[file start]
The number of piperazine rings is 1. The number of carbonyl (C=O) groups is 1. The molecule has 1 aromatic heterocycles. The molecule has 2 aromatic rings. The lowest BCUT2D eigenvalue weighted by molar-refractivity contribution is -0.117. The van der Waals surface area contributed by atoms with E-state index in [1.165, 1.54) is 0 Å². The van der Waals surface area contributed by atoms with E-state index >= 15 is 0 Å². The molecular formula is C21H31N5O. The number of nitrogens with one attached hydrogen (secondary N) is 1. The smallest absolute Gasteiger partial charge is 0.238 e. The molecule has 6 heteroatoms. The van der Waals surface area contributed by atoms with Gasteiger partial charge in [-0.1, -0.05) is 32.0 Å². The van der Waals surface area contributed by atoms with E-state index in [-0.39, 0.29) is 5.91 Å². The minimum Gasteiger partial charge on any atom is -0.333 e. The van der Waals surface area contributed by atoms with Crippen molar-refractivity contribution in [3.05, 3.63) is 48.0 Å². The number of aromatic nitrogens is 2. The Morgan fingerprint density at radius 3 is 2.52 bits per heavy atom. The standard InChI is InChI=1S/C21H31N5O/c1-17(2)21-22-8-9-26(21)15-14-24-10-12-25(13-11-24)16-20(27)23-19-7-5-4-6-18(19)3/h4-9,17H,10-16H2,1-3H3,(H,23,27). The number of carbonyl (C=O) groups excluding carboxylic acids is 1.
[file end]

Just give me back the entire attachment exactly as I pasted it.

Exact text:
The number of piperazine rings is 1. The number of carbonyl (C=O) groups is 1. The molecule has 1 aromatic heterocycles. The molecule has 2 aromatic rings. The lowest BCUT2D eigenvalue weighted by molar-refractivity contribution is -0.117. The van der Waals surface area contributed by atoms with E-state index in [1.165, 1.54) is 0 Å². The van der Waals surface area contributed by atoms with E-state index >= 15 is 0 Å². The molecular formula is C21H31N5O. The number of nitrogens with one attached hydrogen (secondary N) is 1. The smallest absolute Gasteiger partial charge is 0.238 e. The molecule has 6 heteroatoms. The van der Waals surface area contributed by atoms with Gasteiger partial charge in [-0.1, -0.05) is 32.0 Å². The van der Waals surface area contributed by atoms with E-state index in [-0.39, 0.29) is 5.91 Å². The minimum Gasteiger partial charge on any atom is -0.333 e. The van der Waals surface area contributed by atoms with Crippen molar-refractivity contribution in [3.05, 3.63) is 48.0 Å². The number of aromatic nitrogens is 2. The Morgan fingerprint density at radius 3 is 2.52 bits per heavy atom. The standard InChI is InChI=1S/C21H31N5O/c1-17(2)21-22-8-9-26(21)15-14-24-10-12-25(13-11-24)16-20(27)23-19-7-5-4-6-18(19)3/h4-9,17H,10-16H2,1-3H3,(H,23,27). The number of carbonyl (C=O) groups excluding carboxylic acids is 1.